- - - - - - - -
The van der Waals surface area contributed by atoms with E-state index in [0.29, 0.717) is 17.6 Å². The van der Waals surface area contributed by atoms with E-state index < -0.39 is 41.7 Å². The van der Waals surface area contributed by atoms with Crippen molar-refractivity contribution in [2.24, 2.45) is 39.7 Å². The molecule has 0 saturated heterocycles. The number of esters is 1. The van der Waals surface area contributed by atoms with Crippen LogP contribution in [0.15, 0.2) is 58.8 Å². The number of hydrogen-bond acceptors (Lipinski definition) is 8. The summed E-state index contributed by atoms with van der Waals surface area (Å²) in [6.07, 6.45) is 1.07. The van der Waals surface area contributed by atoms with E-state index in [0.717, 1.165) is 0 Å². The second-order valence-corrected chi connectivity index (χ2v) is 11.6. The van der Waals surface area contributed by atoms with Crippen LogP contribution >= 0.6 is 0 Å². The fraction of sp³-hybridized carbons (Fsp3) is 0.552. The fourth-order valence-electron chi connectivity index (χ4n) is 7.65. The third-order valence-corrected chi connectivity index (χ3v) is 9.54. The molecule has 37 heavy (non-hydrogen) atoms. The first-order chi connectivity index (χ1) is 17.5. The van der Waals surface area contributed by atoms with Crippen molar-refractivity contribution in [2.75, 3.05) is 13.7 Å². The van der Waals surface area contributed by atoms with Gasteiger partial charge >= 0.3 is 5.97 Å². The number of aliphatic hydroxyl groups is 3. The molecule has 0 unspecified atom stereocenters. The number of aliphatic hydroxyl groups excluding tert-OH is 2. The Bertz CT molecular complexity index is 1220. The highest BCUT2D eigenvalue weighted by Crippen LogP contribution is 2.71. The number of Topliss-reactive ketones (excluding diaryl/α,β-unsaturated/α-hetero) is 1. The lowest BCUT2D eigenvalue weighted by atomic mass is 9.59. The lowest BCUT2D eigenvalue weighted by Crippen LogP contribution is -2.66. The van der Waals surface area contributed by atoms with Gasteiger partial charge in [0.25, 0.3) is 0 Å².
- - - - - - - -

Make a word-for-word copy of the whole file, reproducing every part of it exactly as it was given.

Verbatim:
The van der Waals surface area contributed by atoms with E-state index in [0.29, 0.717) is 17.6 Å². The van der Waals surface area contributed by atoms with E-state index < -0.39 is 41.7 Å². The van der Waals surface area contributed by atoms with Crippen molar-refractivity contribution in [2.24, 2.45) is 39.7 Å². The molecule has 0 saturated heterocycles. The number of esters is 1. The van der Waals surface area contributed by atoms with Crippen LogP contribution in [0.15, 0.2) is 58.8 Å². The number of hydrogen-bond acceptors (Lipinski definition) is 8. The summed E-state index contributed by atoms with van der Waals surface area (Å²) in [6.07, 6.45) is 1.07. The van der Waals surface area contributed by atoms with E-state index in [0.717, 1.165) is 0 Å². The second-order valence-corrected chi connectivity index (χ2v) is 11.6. The van der Waals surface area contributed by atoms with Crippen LogP contribution >= 0.6 is 0 Å². The fraction of sp³-hybridized carbons (Fsp3) is 0.552. The fourth-order valence-electron chi connectivity index (χ4n) is 7.65. The third-order valence-corrected chi connectivity index (χ3v) is 9.54. The molecule has 37 heavy (non-hydrogen) atoms. The first-order chi connectivity index (χ1) is 17.5. The van der Waals surface area contributed by atoms with Crippen molar-refractivity contribution in [2.75, 3.05) is 13.7 Å². The van der Waals surface area contributed by atoms with Gasteiger partial charge >= 0.3 is 5.97 Å². The number of aliphatic hydroxyl groups is 3. The molecule has 0 unspecified atom stereocenters. The number of aliphatic hydroxyl groups excluding tert-OH is 2. The Bertz CT molecular complexity index is 1220. The highest BCUT2D eigenvalue weighted by Crippen LogP contribution is 2.71. The number of Topliss-reactive ketones (excluding diaryl/α,β-unsaturated/α-hetero) is 1. The lowest BCUT2D eigenvalue weighted by atomic mass is 9.59. The lowest BCUT2D eigenvalue weighted by Crippen LogP contribution is -2.66. The van der Waals surface area contributed by atoms with Gasteiger partial charge in [0.25, 0.3) is 0 Å².